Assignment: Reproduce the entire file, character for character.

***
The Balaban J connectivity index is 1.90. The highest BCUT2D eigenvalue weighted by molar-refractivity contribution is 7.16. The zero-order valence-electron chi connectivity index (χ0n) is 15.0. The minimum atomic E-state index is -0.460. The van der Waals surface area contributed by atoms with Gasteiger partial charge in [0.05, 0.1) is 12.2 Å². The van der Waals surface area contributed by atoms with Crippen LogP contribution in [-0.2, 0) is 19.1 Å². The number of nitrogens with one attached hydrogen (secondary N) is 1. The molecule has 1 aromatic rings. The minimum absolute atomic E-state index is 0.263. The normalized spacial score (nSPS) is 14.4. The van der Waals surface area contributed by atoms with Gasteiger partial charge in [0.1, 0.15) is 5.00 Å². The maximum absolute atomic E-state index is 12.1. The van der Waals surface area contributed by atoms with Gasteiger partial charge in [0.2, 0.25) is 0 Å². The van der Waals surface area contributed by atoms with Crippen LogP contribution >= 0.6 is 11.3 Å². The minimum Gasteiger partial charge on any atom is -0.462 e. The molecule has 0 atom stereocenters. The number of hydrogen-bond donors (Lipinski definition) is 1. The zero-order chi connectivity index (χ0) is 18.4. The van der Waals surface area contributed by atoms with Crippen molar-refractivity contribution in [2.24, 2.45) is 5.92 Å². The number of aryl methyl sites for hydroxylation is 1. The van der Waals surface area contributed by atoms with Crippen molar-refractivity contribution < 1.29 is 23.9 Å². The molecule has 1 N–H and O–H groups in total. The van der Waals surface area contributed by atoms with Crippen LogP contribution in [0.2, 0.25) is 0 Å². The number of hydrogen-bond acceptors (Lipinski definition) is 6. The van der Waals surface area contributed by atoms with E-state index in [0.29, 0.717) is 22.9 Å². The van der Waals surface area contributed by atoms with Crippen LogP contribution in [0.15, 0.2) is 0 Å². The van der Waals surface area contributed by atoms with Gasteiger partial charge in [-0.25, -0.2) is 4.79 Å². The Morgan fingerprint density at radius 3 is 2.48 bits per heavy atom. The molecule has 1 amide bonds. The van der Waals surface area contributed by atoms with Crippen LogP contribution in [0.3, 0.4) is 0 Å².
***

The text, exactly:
The Balaban J connectivity index is 1.90. The highest BCUT2D eigenvalue weighted by molar-refractivity contribution is 7.16. The zero-order valence-electron chi connectivity index (χ0n) is 15.0. The minimum atomic E-state index is -0.460. The van der Waals surface area contributed by atoms with Gasteiger partial charge in [0.05, 0.1) is 12.2 Å². The van der Waals surface area contributed by atoms with Crippen LogP contribution in [-0.2, 0) is 19.1 Å². The number of nitrogens with one attached hydrogen (secondary N) is 1. The molecule has 1 aromatic rings. The minimum absolute atomic E-state index is 0.263. The normalized spacial score (nSPS) is 14.4. The van der Waals surface area contributed by atoms with Gasteiger partial charge in [0.1, 0.15) is 5.00 Å². The maximum absolute atomic E-state index is 12.1. The van der Waals surface area contributed by atoms with Gasteiger partial charge in [0.2, 0.25) is 0 Å². The van der Waals surface area contributed by atoms with Crippen LogP contribution >= 0.6 is 11.3 Å². The minimum Gasteiger partial charge on any atom is -0.462 e. The molecule has 0 atom stereocenters. The number of hydrogen-bond donors (Lipinski definition) is 1. The zero-order chi connectivity index (χ0) is 18.4. The van der Waals surface area contributed by atoms with Crippen molar-refractivity contribution in [2.24, 2.45) is 5.92 Å². The number of aryl methyl sites for hydroxylation is 1. The van der Waals surface area contributed by atoms with Crippen molar-refractivity contribution < 1.29 is 23.9 Å². The molecule has 1 N–H and O–H groups in total. The van der Waals surface area contributed by atoms with Crippen LogP contribution in [0.2, 0.25) is 0 Å². The number of hydrogen-bond acceptors (Lipinski definition) is 6. The van der Waals surface area contributed by atoms with E-state index in [0.29, 0.717) is 22.9 Å². The van der Waals surface area contributed by atoms with Crippen LogP contribution in [0.15, 0.2) is 0 Å². The van der Waals surface area contributed by atoms with Gasteiger partial charge in [-0.25, -0.2) is 4.79 Å². The Morgan fingerprint density at radius 3 is 2.48 bits per heavy atom. The molecule has 1 amide bonds. The van der Waals surface area contributed by atoms with Crippen LogP contribution in [0.3, 0.4) is 0 Å².